- Yup can you stop and not put your feet down.
There's a button that will let ya do that.
If ya get it wrong, it'll tip over.

- Storage on the older 250/400 is great, on the older 500 get a top box.
The newer 500 (not in N America last I heard) has good storage.

- They are kinda heavy for what they are as you'd expect. ~500lb's.

- Yes there is a special wide track variant for areas where three wheels with a specific minimum of separation means no need for a motorcycle license. England is one of those I believe. The "normal" one's a bit too narrow for that.
On a side note, you can indeed ride a CanAm Spyder on just your regular automobile license in California, USA.

- The newer ones that they keep waffling about releasing in the U.S. have larger front wheels than the older ones which are 12". I forget the spec off the top of my head. You can google it I'm sure. I think that'd improve the already surprisingly decent handling.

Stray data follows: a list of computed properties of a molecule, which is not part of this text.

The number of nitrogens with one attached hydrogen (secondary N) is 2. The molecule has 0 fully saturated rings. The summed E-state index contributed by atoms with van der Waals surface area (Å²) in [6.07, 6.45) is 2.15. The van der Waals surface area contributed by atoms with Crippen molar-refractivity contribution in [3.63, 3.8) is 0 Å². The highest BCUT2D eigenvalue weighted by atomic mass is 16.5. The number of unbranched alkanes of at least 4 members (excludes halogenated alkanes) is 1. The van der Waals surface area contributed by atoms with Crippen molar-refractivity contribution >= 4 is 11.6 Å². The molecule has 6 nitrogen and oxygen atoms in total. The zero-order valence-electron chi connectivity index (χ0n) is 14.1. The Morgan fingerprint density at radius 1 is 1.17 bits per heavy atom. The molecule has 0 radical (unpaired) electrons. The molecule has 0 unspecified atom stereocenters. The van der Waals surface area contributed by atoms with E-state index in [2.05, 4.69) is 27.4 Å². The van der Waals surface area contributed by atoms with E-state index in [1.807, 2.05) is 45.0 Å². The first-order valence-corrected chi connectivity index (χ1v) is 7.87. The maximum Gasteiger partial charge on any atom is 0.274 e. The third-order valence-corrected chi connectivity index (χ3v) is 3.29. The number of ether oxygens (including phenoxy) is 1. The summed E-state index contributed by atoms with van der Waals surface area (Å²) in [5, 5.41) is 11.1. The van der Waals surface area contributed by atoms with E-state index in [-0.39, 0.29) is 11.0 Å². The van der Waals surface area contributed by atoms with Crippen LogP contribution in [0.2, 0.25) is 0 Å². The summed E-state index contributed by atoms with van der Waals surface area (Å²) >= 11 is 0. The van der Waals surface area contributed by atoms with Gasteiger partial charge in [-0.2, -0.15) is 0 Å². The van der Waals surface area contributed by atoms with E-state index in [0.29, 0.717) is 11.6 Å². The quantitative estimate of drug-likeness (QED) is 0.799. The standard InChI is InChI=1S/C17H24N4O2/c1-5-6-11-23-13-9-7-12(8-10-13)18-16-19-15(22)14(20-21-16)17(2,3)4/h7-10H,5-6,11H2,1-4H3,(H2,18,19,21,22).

Overall, I could live with it, but not my cup of tea.
I recommend you try one before ya judge it. At worst it's kinda a neat change of pace for a ride or two.

If you're in the Seattle area and want to check one out, PM me and I'll check with the wife and see if she's OK with me showing off her toy.
 
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It looks to me like there are a lot of people living in the past. The only constant about life is change. Come on folks we are 15 years into the new millennium. Why do motor cycles still have 2 brake levers when ABS brakes have been the norm for almost 25 years. Why do people insist on a manual transmission with a clutch lever when on DCT bikes all you have to do is push a button. Old habits die hard.
I think not having full independent control of the front and rear brakes would lead to many riders "dying hard".